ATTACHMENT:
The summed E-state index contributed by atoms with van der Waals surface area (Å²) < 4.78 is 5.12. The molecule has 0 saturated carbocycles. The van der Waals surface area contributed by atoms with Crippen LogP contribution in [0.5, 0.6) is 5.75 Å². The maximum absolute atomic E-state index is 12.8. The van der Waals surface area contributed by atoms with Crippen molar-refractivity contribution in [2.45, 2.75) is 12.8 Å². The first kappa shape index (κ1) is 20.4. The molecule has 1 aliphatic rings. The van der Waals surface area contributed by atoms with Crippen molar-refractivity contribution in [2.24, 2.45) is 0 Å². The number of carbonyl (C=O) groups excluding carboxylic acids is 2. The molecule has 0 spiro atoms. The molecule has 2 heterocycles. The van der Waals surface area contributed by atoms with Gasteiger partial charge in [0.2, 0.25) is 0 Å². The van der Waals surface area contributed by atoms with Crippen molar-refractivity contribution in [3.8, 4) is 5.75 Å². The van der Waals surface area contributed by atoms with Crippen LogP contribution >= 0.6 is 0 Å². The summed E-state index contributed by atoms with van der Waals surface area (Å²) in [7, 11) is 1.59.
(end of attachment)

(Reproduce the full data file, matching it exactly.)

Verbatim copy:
The summed E-state index contributed by atoms with van der Waals surface area (Å²) < 4.78 is 5.12. The molecule has 0 saturated carbocycles. The van der Waals surface area contributed by atoms with Crippen LogP contribution in [0.5, 0.6) is 5.75 Å². The maximum absolute atomic E-state index is 12.8. The van der Waals surface area contributed by atoms with Crippen molar-refractivity contribution in [2.45, 2.75) is 12.8 Å². The first kappa shape index (κ1) is 20.4. The molecule has 1 aliphatic rings. The van der Waals surface area contributed by atoms with Crippen molar-refractivity contribution in [2.24, 2.45) is 0 Å². The number of carbonyl (C=O) groups excluding carboxylic acids is 2. The molecule has 0 spiro atoms. The molecule has 2 heterocycles. The van der Waals surface area contributed by atoms with Gasteiger partial charge in [0.2, 0.25) is 0 Å². The van der Waals surface area contributed by atoms with Crippen molar-refractivity contribution in [3.8, 4) is 5.75 Å². The van der Waals surface area contributed by atoms with Crippen LogP contribution >= 0.6 is 0 Å². The summed E-state index contributed by atoms with van der Waals surface area (Å²) in [7, 11) is 1.59.